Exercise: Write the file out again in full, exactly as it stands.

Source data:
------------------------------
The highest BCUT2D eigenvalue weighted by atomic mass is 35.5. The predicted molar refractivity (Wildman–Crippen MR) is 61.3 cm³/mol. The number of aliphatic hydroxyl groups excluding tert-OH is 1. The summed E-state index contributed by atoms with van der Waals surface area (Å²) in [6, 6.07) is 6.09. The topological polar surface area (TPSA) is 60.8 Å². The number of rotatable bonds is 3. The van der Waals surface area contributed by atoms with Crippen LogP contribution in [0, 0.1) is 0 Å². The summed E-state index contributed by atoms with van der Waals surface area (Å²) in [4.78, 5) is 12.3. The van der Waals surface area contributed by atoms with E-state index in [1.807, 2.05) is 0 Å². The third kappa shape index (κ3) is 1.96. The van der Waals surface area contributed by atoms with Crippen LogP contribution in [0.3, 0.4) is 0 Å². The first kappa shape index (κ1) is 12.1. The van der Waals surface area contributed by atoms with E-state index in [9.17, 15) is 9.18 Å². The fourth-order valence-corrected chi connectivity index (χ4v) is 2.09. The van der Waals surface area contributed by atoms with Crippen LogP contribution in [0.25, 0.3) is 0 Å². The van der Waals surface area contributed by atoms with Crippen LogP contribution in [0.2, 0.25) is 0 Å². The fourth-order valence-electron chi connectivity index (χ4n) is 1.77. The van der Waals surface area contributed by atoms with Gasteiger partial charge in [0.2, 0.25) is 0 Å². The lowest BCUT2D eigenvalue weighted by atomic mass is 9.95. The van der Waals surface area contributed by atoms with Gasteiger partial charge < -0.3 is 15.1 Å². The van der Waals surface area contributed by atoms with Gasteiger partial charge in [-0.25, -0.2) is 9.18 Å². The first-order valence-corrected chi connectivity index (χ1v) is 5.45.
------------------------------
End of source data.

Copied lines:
The highest BCUT2D eigenvalue weighted by atomic mass is 35.5. The predicted molar refractivity (Wildman–Crippen MR) is 61.3 cm³/mol. The number of aliphatic hydroxyl groups excluding tert-OH is 1. The summed E-state index contributed by atoms with van der Waals surface area (Å²) in [6, 6.07) is 6.09. The topological polar surface area (TPSA) is 60.8 Å². The number of rotatable bonds is 3. The van der Waals surface area contributed by atoms with Crippen LogP contribution in [0, 0.1) is 0 Å². The summed E-state index contributed by atoms with van der Waals surface area (Å²) in [4.78, 5) is 12.3. The van der Waals surface area contributed by atoms with E-state index in [1.807, 2.05) is 0 Å². The third kappa shape index (κ3) is 1.96. The van der Waals surface area contributed by atoms with Crippen LogP contribution in [0.3, 0.4) is 0 Å². The first kappa shape index (κ1) is 12.1. The van der Waals surface area contributed by atoms with E-state index in [9.17, 15) is 9.18 Å². The fourth-order valence-corrected chi connectivity index (χ4v) is 2.09. The van der Waals surface area contributed by atoms with Crippen LogP contribution in [0.25, 0.3) is 0 Å². The van der Waals surface area contributed by atoms with Crippen LogP contribution in [0.2, 0.25) is 0 Å². The fourth-order valence-electron chi connectivity index (χ4n) is 1.77. The van der Waals surface area contributed by atoms with Gasteiger partial charge in [0.2, 0.25) is 0 Å². The lowest BCUT2D eigenvalue weighted by atomic mass is 9.95. The van der Waals surface area contributed by atoms with Gasteiger partial charge < -0.3 is 15.1 Å². The van der Waals surface area contributed by atoms with Gasteiger partial charge in [-0.25, -0.2) is 9.18 Å². The first-order valence-corrected chi connectivity index (χ1v) is 5.45.